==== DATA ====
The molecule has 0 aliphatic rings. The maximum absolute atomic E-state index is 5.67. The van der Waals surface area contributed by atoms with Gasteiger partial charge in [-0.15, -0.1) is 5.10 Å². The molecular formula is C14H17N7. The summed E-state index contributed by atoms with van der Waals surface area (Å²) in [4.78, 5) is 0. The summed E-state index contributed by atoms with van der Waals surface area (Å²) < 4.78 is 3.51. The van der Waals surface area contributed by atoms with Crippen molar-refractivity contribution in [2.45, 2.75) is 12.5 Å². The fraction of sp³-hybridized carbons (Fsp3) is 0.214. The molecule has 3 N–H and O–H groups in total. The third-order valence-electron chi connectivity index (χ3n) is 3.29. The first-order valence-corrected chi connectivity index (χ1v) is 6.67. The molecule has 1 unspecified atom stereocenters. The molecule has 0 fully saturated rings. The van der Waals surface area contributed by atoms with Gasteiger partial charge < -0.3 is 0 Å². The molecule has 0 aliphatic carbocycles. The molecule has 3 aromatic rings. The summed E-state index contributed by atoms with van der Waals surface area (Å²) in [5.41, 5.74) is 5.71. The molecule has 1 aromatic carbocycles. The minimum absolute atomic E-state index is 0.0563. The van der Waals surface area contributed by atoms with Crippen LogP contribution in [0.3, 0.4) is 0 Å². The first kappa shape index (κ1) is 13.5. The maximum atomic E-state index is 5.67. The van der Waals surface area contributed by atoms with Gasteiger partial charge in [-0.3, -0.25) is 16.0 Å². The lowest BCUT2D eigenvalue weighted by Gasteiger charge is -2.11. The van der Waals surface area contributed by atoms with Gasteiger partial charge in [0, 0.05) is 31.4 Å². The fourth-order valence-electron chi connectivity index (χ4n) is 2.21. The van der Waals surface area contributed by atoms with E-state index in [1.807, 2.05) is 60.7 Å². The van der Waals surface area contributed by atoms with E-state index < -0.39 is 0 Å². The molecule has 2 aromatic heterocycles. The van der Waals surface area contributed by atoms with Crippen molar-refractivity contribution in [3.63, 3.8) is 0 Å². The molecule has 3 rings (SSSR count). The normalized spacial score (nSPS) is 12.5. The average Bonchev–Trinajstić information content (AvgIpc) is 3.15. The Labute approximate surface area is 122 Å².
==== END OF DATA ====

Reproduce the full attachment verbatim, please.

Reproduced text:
The molecule has 0 aliphatic rings. The maximum absolute atomic E-state index is 5.67. The van der Waals surface area contributed by atoms with Gasteiger partial charge in [-0.15, -0.1) is 5.10 Å². The molecular formula is C14H17N7. The summed E-state index contributed by atoms with van der Waals surface area (Å²) in [4.78, 5) is 0. The summed E-state index contributed by atoms with van der Waals surface area (Å²) < 4.78 is 3.51. The van der Waals surface area contributed by atoms with Crippen molar-refractivity contribution in [2.45, 2.75) is 12.5 Å². The fraction of sp³-hybridized carbons (Fsp3) is 0.214. The molecule has 3 N–H and O–H groups in total. The third-order valence-electron chi connectivity index (χ3n) is 3.29. The first-order valence-corrected chi connectivity index (χ1v) is 6.67. The molecule has 1 unspecified atom stereocenters. The molecule has 0 fully saturated rings. The van der Waals surface area contributed by atoms with Gasteiger partial charge < -0.3 is 0 Å². The molecule has 0 aliphatic carbocycles. The molecule has 3 aromatic rings. The summed E-state index contributed by atoms with van der Waals surface area (Å²) in [5.41, 5.74) is 5.71. The molecule has 1 aromatic carbocycles. The minimum absolute atomic E-state index is 0.0563. The van der Waals surface area contributed by atoms with Crippen LogP contribution in [0.3, 0.4) is 0 Å². The first kappa shape index (κ1) is 13.5. The maximum atomic E-state index is 5.67. The van der Waals surface area contributed by atoms with Gasteiger partial charge in [-0.3, -0.25) is 16.0 Å². The lowest BCUT2D eigenvalue weighted by Gasteiger charge is -2.11. The van der Waals surface area contributed by atoms with Gasteiger partial charge in [0, 0.05) is 31.4 Å². The fourth-order valence-electron chi connectivity index (χ4n) is 2.21. The van der Waals surface area contributed by atoms with E-state index in [1.807, 2.05) is 60.7 Å². The van der Waals surface area contributed by atoms with E-state index < -0.39 is 0 Å². The molecule has 2 aromatic heterocycles. The van der Waals surface area contributed by atoms with Crippen molar-refractivity contribution in [3.63, 3.8) is 0 Å². The molecule has 3 rings (SSSR count). The normalized spacial score (nSPS) is 12.5. The average Bonchev–Trinajstić information content (AvgIpc) is 3.15. The Labute approximate surface area is 122 Å².